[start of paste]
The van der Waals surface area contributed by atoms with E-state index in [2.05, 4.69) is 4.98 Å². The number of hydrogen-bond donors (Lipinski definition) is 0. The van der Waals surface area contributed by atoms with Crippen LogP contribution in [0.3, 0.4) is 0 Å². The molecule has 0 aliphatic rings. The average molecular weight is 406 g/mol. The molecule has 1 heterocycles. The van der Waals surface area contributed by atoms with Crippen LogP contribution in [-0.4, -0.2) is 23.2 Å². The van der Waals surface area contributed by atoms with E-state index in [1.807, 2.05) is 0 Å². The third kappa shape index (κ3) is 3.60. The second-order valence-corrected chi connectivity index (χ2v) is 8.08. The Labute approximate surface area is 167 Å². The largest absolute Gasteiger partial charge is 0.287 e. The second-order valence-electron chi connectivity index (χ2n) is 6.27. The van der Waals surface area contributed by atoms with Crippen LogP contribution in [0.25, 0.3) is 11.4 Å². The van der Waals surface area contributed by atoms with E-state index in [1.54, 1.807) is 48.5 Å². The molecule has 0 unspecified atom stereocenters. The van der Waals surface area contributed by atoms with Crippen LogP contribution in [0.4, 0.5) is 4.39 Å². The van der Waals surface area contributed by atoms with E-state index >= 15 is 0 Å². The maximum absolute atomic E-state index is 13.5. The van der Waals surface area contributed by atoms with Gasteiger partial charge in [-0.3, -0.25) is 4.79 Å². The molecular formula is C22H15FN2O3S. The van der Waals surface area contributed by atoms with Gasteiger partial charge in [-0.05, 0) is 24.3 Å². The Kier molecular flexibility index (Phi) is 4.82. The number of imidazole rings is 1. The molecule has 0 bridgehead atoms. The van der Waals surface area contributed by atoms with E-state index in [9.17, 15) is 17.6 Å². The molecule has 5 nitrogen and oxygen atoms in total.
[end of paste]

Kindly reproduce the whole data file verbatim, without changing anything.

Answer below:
The van der Waals surface area contributed by atoms with E-state index in [2.05, 4.69) is 4.98 Å². The number of hydrogen-bond donors (Lipinski definition) is 0. The van der Waals surface area contributed by atoms with Crippen LogP contribution in [0.3, 0.4) is 0 Å². The molecule has 0 aliphatic rings. The average molecular weight is 406 g/mol. The molecule has 1 heterocycles. The van der Waals surface area contributed by atoms with Crippen LogP contribution in [-0.4, -0.2) is 23.2 Å². The van der Waals surface area contributed by atoms with E-state index in [1.807, 2.05) is 0 Å². The third kappa shape index (κ3) is 3.60. The second-order valence-corrected chi connectivity index (χ2v) is 8.08. The Labute approximate surface area is 167 Å². The largest absolute Gasteiger partial charge is 0.287 e. The second-order valence-electron chi connectivity index (χ2n) is 6.27. The van der Waals surface area contributed by atoms with Crippen LogP contribution in [0.25, 0.3) is 11.4 Å². The van der Waals surface area contributed by atoms with E-state index in [1.54, 1.807) is 48.5 Å². The molecule has 0 unspecified atom stereocenters. The van der Waals surface area contributed by atoms with Crippen LogP contribution in [0.4, 0.5) is 4.39 Å². The van der Waals surface area contributed by atoms with E-state index >= 15 is 0 Å². The maximum absolute atomic E-state index is 13.5. The van der Waals surface area contributed by atoms with Gasteiger partial charge in [-0.3, -0.25) is 4.79 Å². The molecular formula is C22H15FN2O3S. The van der Waals surface area contributed by atoms with Gasteiger partial charge in [-0.05, 0) is 24.3 Å². The Kier molecular flexibility index (Phi) is 4.82. The number of imidazole rings is 1. The molecule has 0 bridgehead atoms. The van der Waals surface area contributed by atoms with E-state index in [9.17, 15) is 17.6 Å². The molecule has 5 nitrogen and oxygen atoms in total.